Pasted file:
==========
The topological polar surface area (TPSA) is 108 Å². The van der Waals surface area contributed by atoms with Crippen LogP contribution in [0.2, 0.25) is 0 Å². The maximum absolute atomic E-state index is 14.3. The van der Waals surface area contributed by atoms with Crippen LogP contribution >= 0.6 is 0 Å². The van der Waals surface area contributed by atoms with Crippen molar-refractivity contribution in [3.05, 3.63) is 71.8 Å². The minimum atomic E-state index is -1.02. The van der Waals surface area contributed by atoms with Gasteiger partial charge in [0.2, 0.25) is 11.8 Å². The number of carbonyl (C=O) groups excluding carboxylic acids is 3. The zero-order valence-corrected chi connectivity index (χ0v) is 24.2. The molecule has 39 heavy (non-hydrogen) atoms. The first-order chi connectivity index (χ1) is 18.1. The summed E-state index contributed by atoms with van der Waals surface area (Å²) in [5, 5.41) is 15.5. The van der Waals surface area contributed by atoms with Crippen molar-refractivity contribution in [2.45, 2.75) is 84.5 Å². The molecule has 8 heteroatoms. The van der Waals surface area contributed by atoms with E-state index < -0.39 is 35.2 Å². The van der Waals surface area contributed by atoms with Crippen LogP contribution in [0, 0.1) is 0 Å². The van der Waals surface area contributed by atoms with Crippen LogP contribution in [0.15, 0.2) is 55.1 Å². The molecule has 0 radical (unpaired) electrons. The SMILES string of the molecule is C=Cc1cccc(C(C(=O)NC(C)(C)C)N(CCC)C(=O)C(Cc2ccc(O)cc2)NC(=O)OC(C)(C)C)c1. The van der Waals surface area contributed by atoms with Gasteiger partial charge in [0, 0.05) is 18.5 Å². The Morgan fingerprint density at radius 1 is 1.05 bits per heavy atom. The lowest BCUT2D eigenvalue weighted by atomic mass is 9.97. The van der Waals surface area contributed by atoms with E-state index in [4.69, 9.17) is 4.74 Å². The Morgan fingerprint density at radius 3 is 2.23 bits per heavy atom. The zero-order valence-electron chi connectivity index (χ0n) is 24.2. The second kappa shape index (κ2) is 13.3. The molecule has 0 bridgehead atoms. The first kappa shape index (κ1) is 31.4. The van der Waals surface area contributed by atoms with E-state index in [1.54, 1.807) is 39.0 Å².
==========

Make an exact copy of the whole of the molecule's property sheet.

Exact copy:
The topological polar surface area (TPSA) is 108 Å². The van der Waals surface area contributed by atoms with Crippen LogP contribution in [0.2, 0.25) is 0 Å². The maximum absolute atomic E-state index is 14.3. The van der Waals surface area contributed by atoms with Crippen LogP contribution >= 0.6 is 0 Å². The van der Waals surface area contributed by atoms with Crippen molar-refractivity contribution in [3.05, 3.63) is 71.8 Å². The minimum atomic E-state index is -1.02. The van der Waals surface area contributed by atoms with Gasteiger partial charge in [0.2, 0.25) is 11.8 Å². The number of carbonyl (C=O) groups excluding carboxylic acids is 3. The zero-order valence-corrected chi connectivity index (χ0v) is 24.2. The molecule has 39 heavy (non-hydrogen) atoms. The first-order chi connectivity index (χ1) is 18.1. The summed E-state index contributed by atoms with van der Waals surface area (Å²) in [5, 5.41) is 15.5. The van der Waals surface area contributed by atoms with Crippen molar-refractivity contribution in [2.45, 2.75) is 84.5 Å². The molecule has 8 heteroatoms. The van der Waals surface area contributed by atoms with E-state index < -0.39 is 35.2 Å². The van der Waals surface area contributed by atoms with Crippen LogP contribution in [0, 0.1) is 0 Å². The van der Waals surface area contributed by atoms with Crippen LogP contribution in [0.15, 0.2) is 55.1 Å². The molecule has 0 radical (unpaired) electrons. The SMILES string of the molecule is C=Cc1cccc(C(C(=O)NC(C)(C)C)N(CCC)C(=O)C(Cc2ccc(O)cc2)NC(=O)OC(C)(C)C)c1. The van der Waals surface area contributed by atoms with Gasteiger partial charge in [0, 0.05) is 18.5 Å². The Morgan fingerprint density at radius 1 is 1.05 bits per heavy atom. The lowest BCUT2D eigenvalue weighted by atomic mass is 9.97. The van der Waals surface area contributed by atoms with E-state index in [4.69, 9.17) is 4.74 Å². The Morgan fingerprint density at radius 3 is 2.23 bits per heavy atom. The zero-order valence-electron chi connectivity index (χ0n) is 24.2. The second kappa shape index (κ2) is 13.3. The molecule has 0 bridgehead atoms. The first kappa shape index (κ1) is 31.4. The van der Waals surface area contributed by atoms with E-state index in [1.54, 1.807) is 39.0 Å².